The old adage about two Indias moving on parallel tracks is buttressed by the about to be released India Infrastructure Report 2006, which shows just how disconnected the two really are. The report, based on a National Council for Applied Economic Research (NCAER) study, shows that Indian metros may be shining but rural India is still fumbling about in the dark in the four crucial sectors of telecommunications, power, water and roads. Rural connectivity has often been held up as a way of leapfrogging into the Gatesian millennium, but sadly, a dismal 1.67 per cent has telephone connections in villages while the figure for cities is 25.9 per cent. A staggering 217,000 villages do not have safe drinking water and 55 per cent villages are off the surfaced road track. As for power, forget it. Much of India, except states like Punjab and Tamil Nadu, lives in darkness.
Obviously, this scenario cannot continue. The Indian economy is booming at an 8 per cent plus growth rate and everyone has the right to expect a piece of the cake, howsoever small. Prime Minister Manmohan Singh is on the right track when he says that a spurt in economic growth cannot be meaningful if only half of India is smiling. We can no longer persist with the mindset that there can forever be a substantial difference between rural and urban India. In fact, with rural to urban migration speeding up, the two can no longer be treated as distinct entities. The UPA government is seized of the fact that rural development has to be priority if we are to sustain the present growth rate.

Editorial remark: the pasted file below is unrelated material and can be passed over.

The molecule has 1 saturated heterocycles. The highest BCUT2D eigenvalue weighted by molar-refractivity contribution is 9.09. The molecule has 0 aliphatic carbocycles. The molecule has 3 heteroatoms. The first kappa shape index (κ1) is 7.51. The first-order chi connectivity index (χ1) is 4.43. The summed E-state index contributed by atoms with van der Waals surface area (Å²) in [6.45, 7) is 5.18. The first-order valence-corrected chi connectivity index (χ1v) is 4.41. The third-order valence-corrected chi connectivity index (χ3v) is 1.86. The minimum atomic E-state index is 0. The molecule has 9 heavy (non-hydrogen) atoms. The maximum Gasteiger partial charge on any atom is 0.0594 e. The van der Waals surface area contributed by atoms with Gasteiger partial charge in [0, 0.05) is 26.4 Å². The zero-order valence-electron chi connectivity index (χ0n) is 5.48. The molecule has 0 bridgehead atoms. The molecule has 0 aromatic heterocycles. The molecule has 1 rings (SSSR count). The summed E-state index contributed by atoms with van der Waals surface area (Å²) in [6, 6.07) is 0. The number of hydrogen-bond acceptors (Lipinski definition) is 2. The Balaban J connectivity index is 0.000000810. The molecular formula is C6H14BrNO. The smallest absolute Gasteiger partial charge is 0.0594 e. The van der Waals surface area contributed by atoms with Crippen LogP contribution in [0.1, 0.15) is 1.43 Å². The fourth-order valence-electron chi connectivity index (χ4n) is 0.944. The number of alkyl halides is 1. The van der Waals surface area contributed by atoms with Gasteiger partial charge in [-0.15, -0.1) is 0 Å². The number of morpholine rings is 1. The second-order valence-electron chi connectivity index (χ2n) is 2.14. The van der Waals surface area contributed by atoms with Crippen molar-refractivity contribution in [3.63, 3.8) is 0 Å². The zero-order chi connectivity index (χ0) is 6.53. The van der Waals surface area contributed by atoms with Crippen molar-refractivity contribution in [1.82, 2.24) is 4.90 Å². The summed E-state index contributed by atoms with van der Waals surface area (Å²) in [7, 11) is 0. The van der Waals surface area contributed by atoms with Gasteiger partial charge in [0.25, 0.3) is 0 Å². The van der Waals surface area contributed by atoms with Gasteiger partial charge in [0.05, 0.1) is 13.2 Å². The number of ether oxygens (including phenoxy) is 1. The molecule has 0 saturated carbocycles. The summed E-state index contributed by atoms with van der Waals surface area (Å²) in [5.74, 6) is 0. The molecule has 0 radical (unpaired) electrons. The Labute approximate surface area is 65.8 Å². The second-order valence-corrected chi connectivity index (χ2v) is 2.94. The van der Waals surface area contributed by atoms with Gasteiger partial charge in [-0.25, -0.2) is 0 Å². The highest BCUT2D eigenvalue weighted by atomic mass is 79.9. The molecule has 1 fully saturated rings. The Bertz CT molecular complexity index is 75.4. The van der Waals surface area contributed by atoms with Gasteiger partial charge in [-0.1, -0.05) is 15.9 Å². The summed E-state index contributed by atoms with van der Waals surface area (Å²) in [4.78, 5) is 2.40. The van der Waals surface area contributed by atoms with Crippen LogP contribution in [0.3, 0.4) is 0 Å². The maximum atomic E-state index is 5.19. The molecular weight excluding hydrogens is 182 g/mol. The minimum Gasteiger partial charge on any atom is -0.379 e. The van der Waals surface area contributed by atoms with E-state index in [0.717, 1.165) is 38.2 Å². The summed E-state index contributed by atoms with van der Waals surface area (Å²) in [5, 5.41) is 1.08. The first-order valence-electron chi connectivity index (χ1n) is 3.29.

But the task is too varied and vast for the government alone to cope with. This is where much greater emphasis on private-public partnership is called for. The private sector must be wooed with incentives to focus greater attention on rural areas. Where private enterprise has taken the initiative, the results have been heartening. But the government must back the private sector every step of the way. The private sector today realises that its own productivity is crucially dependent on a steady pace of growth in rural areas from where the bulk of resources come. The IIR 2006 makes this clear. The dance of democracy is primarily a public-private tango. So, let’s get the steps right.